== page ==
I lived in the South (South Carolina and Georgia) for about three years, and soon found upon my arrival that they make certain foods there that were completely new to me, yet caused me to wonder how I could possibly ever live life with out them again. These included pimento cheese, fried green tomatoes, and shrimp and grits. Obviously, health concerns are not much of a factor to me. The creamy grits, the salty bacon, the perfectly cooked shrimp – heaven! And to top it off, it is a dish that is equally acceptable as either breakfast or dinner. You can’t go wrong!
Shrimp and Grits
- 1 and 1/2 pounds shrimp, peeled and de-veined
- 1/2 pound bacon, diced
- 1 cup sliced mushrooms (I used cremini)
- 1/2 cup sliced onions (I used baby vidalia)
- 3/4 cup chicken stock
- 1/2 cup cream
- My recipe for Polenta (with or without corn, whatever), made essentially just the same. If you prefer, substitute course ground white corn meal which seems more true to grits. I’ll elaborate on this more below.
Place bacon in the freezer for 20-30 minutes. This makes it much easier to cut as it become less greasy. Cut up into a small dice. Put bacon in skillet on stove and cook over medium to medium-low heat. Cook for about 20 minutes, or until bacon has rendered all of it’s fat. Remove bacon from pan to use for later, but leave fat in pan.
Increase heat to medium to medium high. Season shrimp and add to pan. Cook about 2 minutes per side. Remove shrimp from pan to use for later.
If pan looks really dry , add some oil. If not, go ahead and add the onions. Cook about 2 minutes and add mushrooms. Cook another 2-3 minutes. Add chicken stock and reduce for a couple minutes. Add cream and reduce for several minutes until stock has thickened. Add bacon, shrimp, and any shrimp juices that have accumulated on the plate. Taste for any final seasoning.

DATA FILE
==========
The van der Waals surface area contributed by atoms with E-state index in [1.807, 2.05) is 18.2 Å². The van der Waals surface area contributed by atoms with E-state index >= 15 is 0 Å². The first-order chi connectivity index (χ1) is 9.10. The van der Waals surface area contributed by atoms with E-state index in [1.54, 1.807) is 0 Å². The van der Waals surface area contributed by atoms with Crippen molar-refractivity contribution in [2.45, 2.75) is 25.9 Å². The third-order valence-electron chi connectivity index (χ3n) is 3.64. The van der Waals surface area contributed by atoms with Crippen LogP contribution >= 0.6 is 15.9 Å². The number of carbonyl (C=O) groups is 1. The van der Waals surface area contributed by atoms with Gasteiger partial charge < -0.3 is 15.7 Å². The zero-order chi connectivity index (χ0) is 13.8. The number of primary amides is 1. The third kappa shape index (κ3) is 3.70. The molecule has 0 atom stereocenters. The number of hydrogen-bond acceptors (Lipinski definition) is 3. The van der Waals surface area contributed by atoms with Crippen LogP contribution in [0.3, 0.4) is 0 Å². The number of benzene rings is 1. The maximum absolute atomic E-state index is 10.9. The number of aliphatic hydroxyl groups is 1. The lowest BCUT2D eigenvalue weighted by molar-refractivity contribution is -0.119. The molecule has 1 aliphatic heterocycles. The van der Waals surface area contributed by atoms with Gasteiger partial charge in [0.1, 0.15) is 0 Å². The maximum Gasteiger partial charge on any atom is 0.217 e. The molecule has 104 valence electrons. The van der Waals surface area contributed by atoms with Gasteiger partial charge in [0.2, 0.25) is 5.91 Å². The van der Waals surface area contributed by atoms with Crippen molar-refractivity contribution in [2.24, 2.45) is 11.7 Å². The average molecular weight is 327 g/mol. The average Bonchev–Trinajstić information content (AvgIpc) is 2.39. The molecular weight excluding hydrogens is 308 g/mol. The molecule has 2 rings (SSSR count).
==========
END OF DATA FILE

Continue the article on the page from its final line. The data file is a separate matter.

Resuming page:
Place a serving of grits/polenta on plate and top with the creamy bacon shrimp. Eat up!
- Ok, I feel like there is a HUGE battle, raging for years, about polenta versus grits. My opinion is they are essentially the same thing – ground cornmeal. The only variances are the grain (fine, medium, or course) or if the corn meal is made from yellow or white corn. Do note that the corn used is always “field” corn – not sweet corn – that has been dried. If you get into the subject of hominy or hominy grits, that is a whole other aspect of the grit debate that I’m not getting into today.
- Normally, I do about a 3:1 ratio of liquid to cornmeal for polenta/grits, but some prefer more of a 4:1. Play around with it and see what you prefer. The brand and texture of the cornmeal might be factors for you.
- As a traditionalist, I would prefer cheddar for the cheese to finish my polenta/grits with for more “Southern” dishes such as shrimp and grits, and Parmesan for more “Italian” type dishes. But, it’s not a science. Try out various cheeses, or just use what you have on hand.
- After cooking the shrimp, and then the onions and mushrooms, I think it would have been good to deglaze the pan with either some white wine, Madeira, or cream sherry (two of the three of which I had on hand.) I just got side-tracked and missed the boat. Next time.
- Finishing the dish with a little garnish of fresh cut green onions is a nice option, too.
- If I have lots of polenta left over, I like to have it for breakfast with a fried or poached egg on top.